Anthony Bass (RP – TOR): 14%
The Blue Jays placed Ken Giles on the IL with a strained right forearm. It didn’t take long to find out who would close in his absence; Bass recorded the save Monday evening. Even with a fortuitous .203 BABIP and 68.3% strand rate, he only posted a 3.56 ERA in 2019. He’s not particularly exciting, but saves are saves.
Spencer Turnbull (SP – DET): 12%
Last season, Turnbull deposited a 2.84 ERA through his first dozen starts. His quest for an early encore began by limiting the Reds to three hits and a run at Great American Ball Park. While he issued four walks, the 27-year-old also accrued eight strikeouts over five frames. The decision to throw fewer sinkers — which relinquished a .420 wOBA in 2019 — in favor of more four-seam fastballs and sliders could continue to pay dividends
Kyle Seager (3B – SEA): 10%
Although not the most interesting Kyle in Seattle’s lineup, Seager is continuing last year’s quiet resurgence. Out until last May due to a left hand injury, the third baseman was a shell of himself before blasting 14 home runs in his final 51 games. He’s commenced 2020 with three doubles and a home run against a challenging Astros pitching staff.
Before the wheels fell off in 2018, Seager was as steady as they came. He offered 25-30 homers in four straight campaigns, often with a fair batting average and high supply of RBIs. Now that he’s regularly batting third or fourth for the rebuilding Mariners, the 32-year-old is a terrific corner infielder in 15-team leagues. He’s even worth a volume add in smaller mixed formats.
Deep League Targets – <10% Rostered
Austin Hays (OF – BAL): 9%
Hanser Alberto (2B/3B – BAL): 8%
Anthony Santander (OF – BAL): 8%
Volume matters in this abbreviated season, and these three hitters are locked into Baltimore’s lineup. Prior to the postponement at Miami, the Orioles didn’t have an off day scheduled until August 6. Once they resume play, this trio all make quality plug-in plays for deeper leagues.
All Alberto does is accumulates hits. After batting .305 last season, he already has six in three games. He’s a contact fiend with an everyday job and multi-position eligibility. Hays, who batted .309/.373/.574 in 75 big league plate appearances last year, has spent every game occupying the leadoff role. After producing 20 homers in 93 games to little fanfare, Santander has smacked another long ball and two doubles in three contests. He’s batted second against righties and cleanup versus lefties.
Jurickson Profar (2B/OF – SD): 7%
Although the Padres acquired Jorge Mateo shortly before Opening Day, Profar has started every game thus far. He’s even batted cleanup against southpaws. The results have yet to follow beyond one stolen base, but he’s drawn five walks to just one strikeout in 16 plate appearances. Give him a spin once San Diego goes to Colorado.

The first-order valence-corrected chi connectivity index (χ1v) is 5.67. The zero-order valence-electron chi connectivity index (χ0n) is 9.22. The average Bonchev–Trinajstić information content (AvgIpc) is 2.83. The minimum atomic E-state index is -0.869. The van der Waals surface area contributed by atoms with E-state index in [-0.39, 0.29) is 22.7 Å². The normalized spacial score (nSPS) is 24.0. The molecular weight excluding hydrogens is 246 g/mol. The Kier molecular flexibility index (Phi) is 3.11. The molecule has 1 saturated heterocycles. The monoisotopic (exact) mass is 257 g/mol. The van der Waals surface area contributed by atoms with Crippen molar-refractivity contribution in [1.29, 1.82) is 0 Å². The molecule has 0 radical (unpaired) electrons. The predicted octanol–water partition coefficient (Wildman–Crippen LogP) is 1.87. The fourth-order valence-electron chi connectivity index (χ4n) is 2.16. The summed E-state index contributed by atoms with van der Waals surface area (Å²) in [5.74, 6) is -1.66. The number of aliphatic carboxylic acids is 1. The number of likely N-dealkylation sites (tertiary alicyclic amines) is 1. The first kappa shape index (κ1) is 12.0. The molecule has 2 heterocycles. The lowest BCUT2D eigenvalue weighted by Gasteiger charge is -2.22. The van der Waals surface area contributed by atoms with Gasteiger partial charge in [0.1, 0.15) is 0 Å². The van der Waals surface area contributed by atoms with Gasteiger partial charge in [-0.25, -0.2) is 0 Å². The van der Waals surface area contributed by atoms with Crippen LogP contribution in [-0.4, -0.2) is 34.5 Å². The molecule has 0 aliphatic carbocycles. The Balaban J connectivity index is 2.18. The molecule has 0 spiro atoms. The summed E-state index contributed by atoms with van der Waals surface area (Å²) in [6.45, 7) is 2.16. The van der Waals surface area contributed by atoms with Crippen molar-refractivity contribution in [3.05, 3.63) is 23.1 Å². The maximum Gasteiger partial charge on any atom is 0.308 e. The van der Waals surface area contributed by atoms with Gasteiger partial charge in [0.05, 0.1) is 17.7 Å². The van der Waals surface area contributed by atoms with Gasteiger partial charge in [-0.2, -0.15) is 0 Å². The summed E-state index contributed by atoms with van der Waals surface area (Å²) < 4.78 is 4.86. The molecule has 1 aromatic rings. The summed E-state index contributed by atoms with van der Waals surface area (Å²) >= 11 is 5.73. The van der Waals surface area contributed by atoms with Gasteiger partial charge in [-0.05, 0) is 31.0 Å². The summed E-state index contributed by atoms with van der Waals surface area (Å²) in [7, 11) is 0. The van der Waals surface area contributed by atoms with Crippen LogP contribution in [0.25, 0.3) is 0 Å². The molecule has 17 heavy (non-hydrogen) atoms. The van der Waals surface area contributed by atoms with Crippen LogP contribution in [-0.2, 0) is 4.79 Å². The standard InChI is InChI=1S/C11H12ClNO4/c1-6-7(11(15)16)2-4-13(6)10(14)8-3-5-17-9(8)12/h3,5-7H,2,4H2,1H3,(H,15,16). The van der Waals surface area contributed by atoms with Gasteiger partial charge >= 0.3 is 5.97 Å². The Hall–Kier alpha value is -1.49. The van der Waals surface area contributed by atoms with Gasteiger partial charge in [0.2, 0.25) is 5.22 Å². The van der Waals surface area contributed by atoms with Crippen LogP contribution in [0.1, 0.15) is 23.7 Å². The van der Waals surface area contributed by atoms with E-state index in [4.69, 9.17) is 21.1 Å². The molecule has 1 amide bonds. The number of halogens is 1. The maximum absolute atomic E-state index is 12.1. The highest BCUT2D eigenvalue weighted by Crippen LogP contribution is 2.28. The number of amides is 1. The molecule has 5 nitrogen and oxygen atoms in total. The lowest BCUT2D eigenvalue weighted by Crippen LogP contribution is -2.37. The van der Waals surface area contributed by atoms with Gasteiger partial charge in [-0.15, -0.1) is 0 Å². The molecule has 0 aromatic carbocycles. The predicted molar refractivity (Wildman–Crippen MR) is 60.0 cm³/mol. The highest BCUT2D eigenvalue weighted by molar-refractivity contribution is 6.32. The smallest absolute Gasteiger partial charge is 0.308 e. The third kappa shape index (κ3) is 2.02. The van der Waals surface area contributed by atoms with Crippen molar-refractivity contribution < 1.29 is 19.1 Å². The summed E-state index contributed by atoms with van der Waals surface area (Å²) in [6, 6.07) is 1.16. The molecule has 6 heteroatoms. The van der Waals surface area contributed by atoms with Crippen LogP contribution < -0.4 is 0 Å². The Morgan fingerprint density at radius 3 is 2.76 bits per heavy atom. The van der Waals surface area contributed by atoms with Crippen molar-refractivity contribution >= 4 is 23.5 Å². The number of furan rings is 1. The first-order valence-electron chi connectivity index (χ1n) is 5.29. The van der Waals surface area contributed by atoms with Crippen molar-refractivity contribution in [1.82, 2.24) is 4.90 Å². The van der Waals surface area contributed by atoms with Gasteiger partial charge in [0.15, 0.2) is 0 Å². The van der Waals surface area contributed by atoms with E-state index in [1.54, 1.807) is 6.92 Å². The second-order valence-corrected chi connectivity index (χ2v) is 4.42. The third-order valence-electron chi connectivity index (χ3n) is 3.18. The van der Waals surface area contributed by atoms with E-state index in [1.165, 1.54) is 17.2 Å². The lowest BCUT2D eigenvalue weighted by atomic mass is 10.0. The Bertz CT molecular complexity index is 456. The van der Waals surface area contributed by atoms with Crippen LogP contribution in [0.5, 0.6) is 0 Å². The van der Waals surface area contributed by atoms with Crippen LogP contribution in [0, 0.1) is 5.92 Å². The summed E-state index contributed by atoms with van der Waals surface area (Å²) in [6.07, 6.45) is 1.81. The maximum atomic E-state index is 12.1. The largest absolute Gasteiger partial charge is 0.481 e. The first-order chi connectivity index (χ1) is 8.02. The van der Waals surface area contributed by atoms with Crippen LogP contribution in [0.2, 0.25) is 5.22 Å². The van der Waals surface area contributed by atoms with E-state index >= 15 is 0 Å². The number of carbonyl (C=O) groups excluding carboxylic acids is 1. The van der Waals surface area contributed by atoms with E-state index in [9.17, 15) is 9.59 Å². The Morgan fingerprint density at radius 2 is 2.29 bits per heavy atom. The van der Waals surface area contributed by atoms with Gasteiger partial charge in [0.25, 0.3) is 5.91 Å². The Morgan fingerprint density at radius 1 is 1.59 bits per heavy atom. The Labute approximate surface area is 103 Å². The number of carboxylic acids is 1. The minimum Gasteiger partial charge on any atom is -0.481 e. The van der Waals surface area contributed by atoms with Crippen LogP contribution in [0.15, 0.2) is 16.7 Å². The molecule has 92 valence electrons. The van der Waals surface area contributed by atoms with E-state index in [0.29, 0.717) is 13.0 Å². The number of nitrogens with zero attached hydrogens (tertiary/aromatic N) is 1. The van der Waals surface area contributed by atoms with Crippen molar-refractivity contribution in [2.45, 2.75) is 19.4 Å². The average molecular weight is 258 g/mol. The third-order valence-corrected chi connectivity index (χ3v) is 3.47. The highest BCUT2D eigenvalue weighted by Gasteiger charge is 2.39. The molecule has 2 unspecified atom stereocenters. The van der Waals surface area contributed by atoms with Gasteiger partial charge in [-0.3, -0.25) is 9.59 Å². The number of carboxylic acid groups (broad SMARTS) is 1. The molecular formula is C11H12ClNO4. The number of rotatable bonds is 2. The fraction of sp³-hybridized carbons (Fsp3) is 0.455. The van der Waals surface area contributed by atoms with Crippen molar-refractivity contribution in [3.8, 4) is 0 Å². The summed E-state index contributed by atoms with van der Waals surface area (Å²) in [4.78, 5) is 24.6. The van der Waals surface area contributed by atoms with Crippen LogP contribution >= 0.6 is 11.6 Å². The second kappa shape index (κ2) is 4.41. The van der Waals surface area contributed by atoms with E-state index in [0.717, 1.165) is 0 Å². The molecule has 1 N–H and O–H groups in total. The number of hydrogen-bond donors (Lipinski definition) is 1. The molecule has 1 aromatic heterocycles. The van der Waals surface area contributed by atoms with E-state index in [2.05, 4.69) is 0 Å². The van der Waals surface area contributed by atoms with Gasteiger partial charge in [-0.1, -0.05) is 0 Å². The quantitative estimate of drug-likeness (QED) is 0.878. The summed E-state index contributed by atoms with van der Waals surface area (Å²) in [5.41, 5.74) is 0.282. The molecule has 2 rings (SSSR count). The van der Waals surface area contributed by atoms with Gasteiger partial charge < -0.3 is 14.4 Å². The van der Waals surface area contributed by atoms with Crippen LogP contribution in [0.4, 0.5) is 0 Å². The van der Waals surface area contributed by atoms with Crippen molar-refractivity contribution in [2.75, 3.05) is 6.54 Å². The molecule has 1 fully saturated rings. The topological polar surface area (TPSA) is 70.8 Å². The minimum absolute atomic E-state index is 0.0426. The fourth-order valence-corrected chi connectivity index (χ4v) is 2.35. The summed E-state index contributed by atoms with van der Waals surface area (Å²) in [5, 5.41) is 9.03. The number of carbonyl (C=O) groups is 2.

Oliver Drake (RP – TB): 6%
Drake surprisingly notched Tampa Bay’s first save instead of Nick Anderson, who recorded the preceding four outs. Just like it was foolish to assume Anderson would receive the unimpeded closer’s role, it’s short-sighted to now anticipate Drake getting all of the opportunities. However, having recorded a 3.21 ERA, 0.98 WHIP, and 32.0% K rate last season, the 33-year-old is more interesting than Holland, Gott, and Bass on a pure skills standpoint.
Austin Voth (SP – WAS): 6%
Voth’s scheduled starts are up in the air due to Stephen Strasburg’s injury and the Marlins’ coronavirus outbreak. At the moment, he’s currently scheduled to host the Blue Jays on Tuesday. If Washington is given the green light to go to Miami, he’d be in line to face the Marlins over the weekend. He could then potentially make his next two starts against the Orioles. Planning so far ahead may be a pointless task these days, so let’s just worry about his first start for now.
Victor Caratini (C/1B – CHC): 5%
The catcher-eligible Caratini has already started two games as a DH and another behind the plate. Unlike Isiah Kiner-Falefa, whose short-lived excitement vanished due to an ill-timed injury, Caratini has already produced when given a chance. He posted 11 homers and a 108 wRC+ in 279 plate appearances last season. If sustaining that type of production with steady playing time, he could easily develop into a top-12 fantasy catcher.
Homer Bailey (SP – MIN): 3%
With a favorable schedule and mighty lineup at his disposal, Bailey is more than capable of churning out a useful stretch. Just look at last season’s final 10 starts, during which he twirled a 3.22 ERA and 53 strikeouts in 58.2 innings. He’s set to toe the rubber twice this week against St. Louis (Tuesday) and Cleveland (Sunday).
Higher-Rostered Players to Ignore – 35-50% Rostered
Dakota Hudson (SP – STL): 46%
Going off his 16 wins and 3.35 ERA, Hudson enjoyed a stellar 2019 worth celebrating. The 1.41 WHIP, 6.6% K-BB rate, and 4.93 FIP tell a far different story. Regression struck on Sunday, as he yielded seven hits and four homers across 4.1 frames against a Pittsburgh squad lacking a power punch. Hudson is no more than a streamer in standard mixed leagues, but he just proved unreliable against the NL Central’s weakest adversary.
Miguel Andujar (UT – NYY): 45%
In a 162-game season, it’d be wise to stash Andukar and wait for an opportunity to arise. That chance could easily arrive in August, but he has yet to start against a righty. Unless you have ample bench spots at your disposal, most managers can’t afford to wait on a talented player currently trapped in a part-time role.
Jose Quintana (SP – CHC): 39%
This rate likely consists of many spring drafters who checked out when MLB suspended play. Quintana cut his pitching thumb while washing dishes during the break. He suffered nerve damage and is out for the foreseeable future. Quintana hasn’t recorded an ERA below 4.00 since 2016, and his strikeout rate dipped in each of the last two seasons. Barring a surplus of IL spots, he’s not worth stashing beyond the deepest of mixed leagues.
Brendan McKay (SP – TB): 35%
Copy and past the Andujar section, but make it for a pitcher. McKay was missing from camp weeks before Opening Day, so he didn’t make the 30-man roster. Although he should eventually re-join the club if healthy, the 24-year-old righty may simply function as a long reliever or spot-starter. Find someone who can contribute now.
If you want to dive deeper into fantasy baseball, be sure to check out our award-winning slate of Fantasy Baseball Tools as you navigate your season. From our Lineup Assistant – which provides your optimal lineup, based on accurate consensus projections – to our Waiver Wire Assistant – that allows you to quickly see which available players will improve your team, and by how much – we’ve got you covered this fantasy baseball season.